Traders’ body Confederation of All India Traders (CAIT) reached out to the market regulator Security and Exchange Board of India (SEBI) to reject e-pharmacy startup PharmEasy’s Rs 6250 crore IPO, alleging that selling medicines online is prohibited in India.
CAIT National General Secretary Praveen Khandelwal stated in a letter to SEBI Chairman Ajay Tyagi that PharmEasy was selling medicines over the internet, in violation of a 2018 Delhi High Court judgment.
Khandelwal in the letter said, “The sale of medicines over the internet is not allowed according to an order passed by the High Court of Delhi in W.P.(C) No 11711 of 2018. The sale of medicines still continues till this date against the order by the High Court,” noting that contempt of court proceedings is still pending in the case.
CAIT outlined that the Union Health Ministry stated in a sworn affidavit before the Delhi High Court that the online retail of medicines was still being considered, and that the Drugs and Cosmetics Act of 1940 had no provision for online drug sales. This means that the firm was selling medicines without a license, according to the traders’ body, because there is no such licensing structure or provision under the current guidelines and regulations.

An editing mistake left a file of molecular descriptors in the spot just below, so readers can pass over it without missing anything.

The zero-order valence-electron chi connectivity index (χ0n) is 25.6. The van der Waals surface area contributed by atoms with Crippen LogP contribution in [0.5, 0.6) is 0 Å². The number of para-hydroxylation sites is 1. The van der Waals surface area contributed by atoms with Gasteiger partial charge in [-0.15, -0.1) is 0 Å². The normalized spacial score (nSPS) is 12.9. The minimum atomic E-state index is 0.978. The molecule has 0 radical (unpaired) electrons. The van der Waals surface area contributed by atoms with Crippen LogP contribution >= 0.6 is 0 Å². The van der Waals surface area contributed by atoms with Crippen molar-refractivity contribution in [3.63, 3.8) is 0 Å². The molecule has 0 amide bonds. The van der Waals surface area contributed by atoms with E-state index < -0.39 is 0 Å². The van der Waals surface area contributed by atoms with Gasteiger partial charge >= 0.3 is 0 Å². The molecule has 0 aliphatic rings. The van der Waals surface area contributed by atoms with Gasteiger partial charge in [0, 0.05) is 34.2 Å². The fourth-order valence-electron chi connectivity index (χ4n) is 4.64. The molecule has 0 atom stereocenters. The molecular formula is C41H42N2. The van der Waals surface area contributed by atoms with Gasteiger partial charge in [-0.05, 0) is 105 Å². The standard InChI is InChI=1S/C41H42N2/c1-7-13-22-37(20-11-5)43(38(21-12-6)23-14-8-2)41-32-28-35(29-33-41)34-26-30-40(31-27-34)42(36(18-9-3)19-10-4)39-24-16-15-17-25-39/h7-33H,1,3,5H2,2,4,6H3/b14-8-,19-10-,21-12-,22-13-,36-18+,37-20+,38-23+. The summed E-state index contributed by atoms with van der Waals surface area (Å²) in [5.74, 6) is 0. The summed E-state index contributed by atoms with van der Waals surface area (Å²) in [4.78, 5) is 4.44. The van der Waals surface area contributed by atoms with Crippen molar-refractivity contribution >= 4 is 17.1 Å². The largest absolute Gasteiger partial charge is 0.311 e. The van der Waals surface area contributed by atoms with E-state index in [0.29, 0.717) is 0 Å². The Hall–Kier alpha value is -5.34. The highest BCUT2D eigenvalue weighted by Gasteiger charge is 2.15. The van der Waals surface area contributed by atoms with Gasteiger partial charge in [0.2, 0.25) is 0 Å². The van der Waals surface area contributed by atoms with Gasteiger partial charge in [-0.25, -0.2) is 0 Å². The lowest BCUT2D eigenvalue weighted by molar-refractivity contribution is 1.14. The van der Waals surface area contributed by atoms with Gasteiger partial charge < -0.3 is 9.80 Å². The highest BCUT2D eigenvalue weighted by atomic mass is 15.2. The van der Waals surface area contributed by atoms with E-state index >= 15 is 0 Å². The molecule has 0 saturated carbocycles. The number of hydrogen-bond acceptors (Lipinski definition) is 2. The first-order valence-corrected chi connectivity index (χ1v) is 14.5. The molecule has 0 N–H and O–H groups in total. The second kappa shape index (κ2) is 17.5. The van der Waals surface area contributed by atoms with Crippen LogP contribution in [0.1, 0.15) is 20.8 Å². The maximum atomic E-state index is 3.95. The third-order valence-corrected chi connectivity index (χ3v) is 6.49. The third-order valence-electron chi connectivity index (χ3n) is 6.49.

CAIT also cited alleged inconsistencies in the information filed by PharmEasy parent company API Holdings in its draft red herring prospectus (DRHP). CAIT said in the letter that given the fact that API Holdings’ acquisition of pathology lab Thyrocare was not approved by the Competition Commission of India (CCI), the company listed it as a subsidiary in its DRHP filed with SEBI.
API Holdings announced in June that it had bought a 66.1 percent ownership stake in diagnostics chain Thyrocare for Rs 4,546 crore. CAIT, on the other hand, stated that no order was issued by CCI in this matter. In fact, the company had sent a reminder to CCI, but the final order had yet to materialize.
Khandelwal also added, “We believe that investor wealth worth billions are at stake if this IPO is approved by SEBI.”
South Chemist & Distributors Association (SCDA) also wrote a letter to SEBI last month, requesting that the API Holdings’ proposed IPO be rejected, alleging that online pharmacies are illegal in India. On similar concerns, the chemists’ association had written to the CCI in July, seeking that the acquisition of Thyrocare should be rejected.
However, this is not the first instance CAIT has complained to government officials regarding PharmEasy. Earlier in March, the trade association wrote to Commerce and Industry Minister Piyush Goyal, Health Minister Harshvardhan, and Defence Minister Rajnath Singh, stating that PharmEasy had violated the rules. It alleged that e-commerce pharmacy giants were undermining the business of thousands of small medicine retailers and chemists by offering huge discounts to customers.